The passengers who scurried to catch the last subway trains operating at midafternoon Friday had one hope for the weekend, that the MBTA restarts service as quickly as possible, so they don’t have to borrow cars or take taxis to get places, creating more hassle, cost, and potential danger on the roads.
The Massachusetts Bay Transportation Authority had previously shut down its subways, buses, and commuter rail service twice in the past 18 months, once for Hurricane Irene in August 2011 and for Hurricane Sandy last October. In both cases, a T spokeswoman said the full shutdown lasted “less than a day each.”
MBTA general manager Beverly Scott said Friday that, without knowing the storm’s full intensity, she could only predict that the T may be able to restore partial service by Saturday afternoon and full service by Monday.
While waiting at Park Street station Friday, Hoshang Dadrass, a 24-year-old bartender in downtown Boston, pointed out that everyone benefited from a conservative mindset Friday. The MBTA gave advance warning of suspension of service, employers let workers leave early or shut down, events were canceled early with refunds promised, and schools were closed.
But Dadrass said that when the blizzard is over and things begin to return to normal, many workers will be expected to show up or lose income. Others will feel pressure to be places where they are expected, he added.
With no public transportation option, “it kind of encourages people to drive,” said Dadrass.
Garvey Ducheine, a Mattapan resident who studies at Newbury College in Brookline, said he made arrangements to stay overnight with a campus friend because he could not leave early enough to catch the Green Line trolley Friday. If the trains do not run the entire weekend and he does not get offered a ride, Ducheine said he will be trapped on campus. He laughed, suggesting that he will get a lot of homework done. “I’m trying to make the best of it,” Ducheine said.
The MBTA general manager said that the T had to impose a 3:30 p.m. “final pick-up” time Friday, given the severity of the weather forecasted. She said that any time she hears predictions of a foot of snow or more, she knows there is a strong likelihood that train tracks will be iced over and blanketed in thick snow, making it dangerous for train travel. Also, the anticipated strong winds of 65 miles per hour or more probably would down many of the overhead wires that power the trolleys.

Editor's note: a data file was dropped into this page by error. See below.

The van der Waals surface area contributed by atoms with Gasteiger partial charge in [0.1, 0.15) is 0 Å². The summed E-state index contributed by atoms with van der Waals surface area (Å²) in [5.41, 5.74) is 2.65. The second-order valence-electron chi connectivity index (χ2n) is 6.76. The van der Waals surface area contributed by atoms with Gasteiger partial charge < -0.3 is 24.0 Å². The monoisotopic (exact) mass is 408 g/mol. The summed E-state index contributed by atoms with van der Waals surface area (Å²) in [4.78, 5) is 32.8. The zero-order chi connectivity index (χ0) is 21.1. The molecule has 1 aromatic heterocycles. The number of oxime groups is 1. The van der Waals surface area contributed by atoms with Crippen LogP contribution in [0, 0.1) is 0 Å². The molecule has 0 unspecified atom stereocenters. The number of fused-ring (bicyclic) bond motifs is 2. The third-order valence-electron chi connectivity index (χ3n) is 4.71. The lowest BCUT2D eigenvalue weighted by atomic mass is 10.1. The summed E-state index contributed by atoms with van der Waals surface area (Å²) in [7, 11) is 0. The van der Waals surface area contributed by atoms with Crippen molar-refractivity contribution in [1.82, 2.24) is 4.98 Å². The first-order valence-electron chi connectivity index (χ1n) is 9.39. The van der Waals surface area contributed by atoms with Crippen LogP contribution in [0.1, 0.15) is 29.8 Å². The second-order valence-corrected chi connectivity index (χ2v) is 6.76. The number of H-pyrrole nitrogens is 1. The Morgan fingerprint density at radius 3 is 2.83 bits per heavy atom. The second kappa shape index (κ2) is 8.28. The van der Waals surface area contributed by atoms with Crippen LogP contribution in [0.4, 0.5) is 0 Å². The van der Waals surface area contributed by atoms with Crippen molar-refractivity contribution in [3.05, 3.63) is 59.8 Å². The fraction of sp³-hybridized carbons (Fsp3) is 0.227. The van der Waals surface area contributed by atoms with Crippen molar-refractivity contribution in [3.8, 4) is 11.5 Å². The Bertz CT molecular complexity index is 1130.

Though the underground subway lines would be sheltered from the gusts and heavy snow, she said, the mass transit system cannot simply utilize a portion of its underground section and operate in piecemeal fashion. She said that would only create chaos, with some riders boarding trains and realizing that their destination cannot be reached.
“People could get stranded and hurt,” Scott said in a phone interview late Friday morning.
She said the MBTA would be offering continuous updates on its service online. (For updates, the T suggests riders check the website at mbta.com or follow Twitter updates @mbtagm.)
Bill Conover, a billing analyst in Quincy, said he does not have to be any place special Saturday or Sunday, so he will not mind a lack of weekend subway service — and it may just force him to relax, in a good way, at his Brighton home. But while his boss let him out early Friday to catch the subway back to his home in Brighton, he does not expect any more special breaks.
On Monday, he hopes to take the Green and Red subway lines and show up at work by 8 a.m.